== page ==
The impasse between Mr McCarthy and the small group of House Republicans has paralysed the lower chamber and drawn ire from both the White House and the Senate’s two party leaders, both of whom have urged passage of a stopgap measure so the two chambers can work on full-year funding bills.
Rep Ralph Norman (R-SC) a member of the hardline House Freedom Caucus who had initially opposed Mr McCarthy for speaker, said that the Republicans who opposed the legislation effectively allowed the Senate to write the rules on immigration that will not be as aggressive as theirs.
“That’s going to be the effect of it,” Mr Norman told The Independent.
Biden Administration officials have slammed Mr McCarthy for reneging on a deal reached several months ago during a previous impasse over the government’s statutory debt ceiling.
While Mr McCarthy has attempted to cast blame on Mr Biden and demanded that the president re-negotiate their prior agreement so it passes muster with the small number of House right-wingers who have threatened his speakership, the White House has thus far demurred while insisting that the Republican leader honour his word.
In an interview with National Public Radio on Friday, White House Chief of Staff Jeff Zients said there is “no need” for any meeting between the president and the speaker.
“The meeting that has to take place is in the House of Representatives — where House Republicans come together and fund the government,” he said.
Mr Zients added that he does not believe a shutdown will hurt the economy so long as any lapse in appropriations is brought to a swift end.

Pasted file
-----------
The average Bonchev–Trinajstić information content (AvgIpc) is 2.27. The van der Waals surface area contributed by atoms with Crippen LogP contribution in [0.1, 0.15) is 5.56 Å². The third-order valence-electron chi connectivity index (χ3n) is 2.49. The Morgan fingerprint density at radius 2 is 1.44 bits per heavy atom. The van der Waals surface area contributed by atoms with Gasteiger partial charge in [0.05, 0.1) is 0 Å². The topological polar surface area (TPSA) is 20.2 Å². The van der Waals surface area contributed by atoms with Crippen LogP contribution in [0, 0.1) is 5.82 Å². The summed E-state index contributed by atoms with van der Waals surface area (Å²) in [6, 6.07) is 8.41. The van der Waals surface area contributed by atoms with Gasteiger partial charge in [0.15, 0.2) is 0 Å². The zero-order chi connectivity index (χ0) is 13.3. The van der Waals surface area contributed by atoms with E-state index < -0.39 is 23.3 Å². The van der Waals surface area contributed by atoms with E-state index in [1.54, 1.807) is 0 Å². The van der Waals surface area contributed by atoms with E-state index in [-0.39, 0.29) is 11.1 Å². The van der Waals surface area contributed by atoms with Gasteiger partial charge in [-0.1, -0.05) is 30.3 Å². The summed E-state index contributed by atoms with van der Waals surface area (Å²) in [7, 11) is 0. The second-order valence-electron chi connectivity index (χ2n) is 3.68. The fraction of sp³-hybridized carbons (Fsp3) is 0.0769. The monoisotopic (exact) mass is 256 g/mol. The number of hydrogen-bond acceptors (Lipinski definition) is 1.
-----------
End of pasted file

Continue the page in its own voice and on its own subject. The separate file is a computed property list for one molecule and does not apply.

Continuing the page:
“We believe the economy is strong, and as long as House Republicans do their job, the economy will be fine and the government will function,” he said.
While the top Biden aide was confident about the economy over the longer term, the director of the White House Office of Management and Budget, Shalanda Young, told reporters on Friday that a lapse in appropriations would be the fault of Republicans and would cause severe damage to the economy and US national security in the near-term.
“More than 2 million service members wouldn't get their paycheck. Long term disaster recovery would be further delayed. Nutrition Assistance for nearly seven million women and children who rely on WIC would be jeopardised. Small businesses would lose out on more than $100 million dollars a day in loans,” she said.
Ms Young added that more than 1.5 million federal workers — of whom a quarter are also military veterans — would be furloughed or forced to work without pay if deemed “essential”. And while those civilian workers would receive back pay after a shutdown, the millions of federal contractors who’d be put out of work are not guaranteed the same relief.
“Our message is simple: House Republicans need to stick to the agreement we already reached and they already voted for, and do the job they were elected to do,” she said.
“Enough is enough. A deal is a deal. Extreme House Republicans need to stop playing political games with people's lives, keep their promise and keep the government open”.
Some Democrats called for Mr McCarthy to begin working with them to keep the government open.
“You can't allow Matt Gaetz and Marjorie Taylor Greene to dictate the rules of how we should be governing,” Rep Ilhan Omar (D-MN), a member of the Congressional Progressive Caucus, told The Independent.
Rep Jasmine Crockett (D-TX) told The Independent that Democrats were more than willing to work with Mr McCarthy.
“They have infighting that is going on within their delegation because you've got some people that are Republicans, and then you have some people that are just straight up a part of the MAGA cult,” she said. “And until they decide that they actually want to govern in this body and come across the aisle and deal with the adults in the room, then the country unfortunately will continue to suffer.”